Latest HPIO Education Brief Explores School-based Drug, Violence Prevention

HPIO has released Connections Between Education and Health No. 4: School-Based Drug and Violence Prevention and Mental Health Promotion. As thousands of Ohioans struggle to recover from opiate addiction, policymakers are increasingly aware of the importance of stopping addiction before it starts. Many school-based drug prevention approaches also improve other outcomes of interest to policymakers and educators such as:

  • Increased on-task behavior, school engagement and high school graduation
  • Decreased school behavior problems and disciplinary incidents
  • Decreased depression, anxiety and suicide
  • Decreased school violence and bullying

This fourth and final policy brief in HPIO’s Connections Between Education and Health series focuses on policies and programs that support foundational protective factors for children, such as health literacy, impulse control, communication skills, school engagement and opportunities for positive social involvement including:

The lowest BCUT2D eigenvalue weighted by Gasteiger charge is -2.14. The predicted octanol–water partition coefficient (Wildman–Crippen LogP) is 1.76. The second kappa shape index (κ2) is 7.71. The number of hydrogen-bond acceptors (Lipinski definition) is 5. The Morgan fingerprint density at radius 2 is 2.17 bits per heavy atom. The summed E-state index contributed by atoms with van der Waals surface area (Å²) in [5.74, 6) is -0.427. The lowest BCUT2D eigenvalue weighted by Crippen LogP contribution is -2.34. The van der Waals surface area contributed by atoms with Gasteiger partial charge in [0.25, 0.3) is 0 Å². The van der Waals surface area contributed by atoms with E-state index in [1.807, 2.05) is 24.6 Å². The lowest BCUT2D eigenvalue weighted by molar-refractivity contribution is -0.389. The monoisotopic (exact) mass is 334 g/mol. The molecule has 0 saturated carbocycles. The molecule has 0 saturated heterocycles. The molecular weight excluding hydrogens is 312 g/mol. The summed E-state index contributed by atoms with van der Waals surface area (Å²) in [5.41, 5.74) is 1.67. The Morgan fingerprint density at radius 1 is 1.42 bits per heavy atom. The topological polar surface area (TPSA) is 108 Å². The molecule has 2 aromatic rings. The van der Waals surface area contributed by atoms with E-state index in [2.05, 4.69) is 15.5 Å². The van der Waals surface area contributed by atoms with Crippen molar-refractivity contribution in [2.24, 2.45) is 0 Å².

• Prevention education
  • Social-emotional learning and positive behavior programs
  • School climate improvement initiatives

The brief describes the extent to which Ohio is implementing these approaches and presents policy options to improve education and health outcomes through school-based prevention.

Kasich Signs Bill Stiffening Fentanyl Penalties

Ohio Gov. John Kasich has signed a bill that increases penalties for drug trafficking and some other drug offenses when the drug involved is a fentanyl-related compound (Source: “Gov. John Kasich signs bill increasing drug penalties involving fentanyl,” Dayton Daily News, Aug. 2, 2018).

The law could add as many as eight years to sentences of drug offenders convicted of serious crimes involving drugs containing fentanyl. Increased penalties wouldn’t apply if the defendant didn’t know a compound contained fentanyl. When a fentanyl-related drug conviction is connected to a homicide conviction, the law would require that prison sentences for each conviction run consecutively. Gov. Kasich signed Senate Bill on Wednesday and the law will go into effect after 90 days.

Health Policy Update

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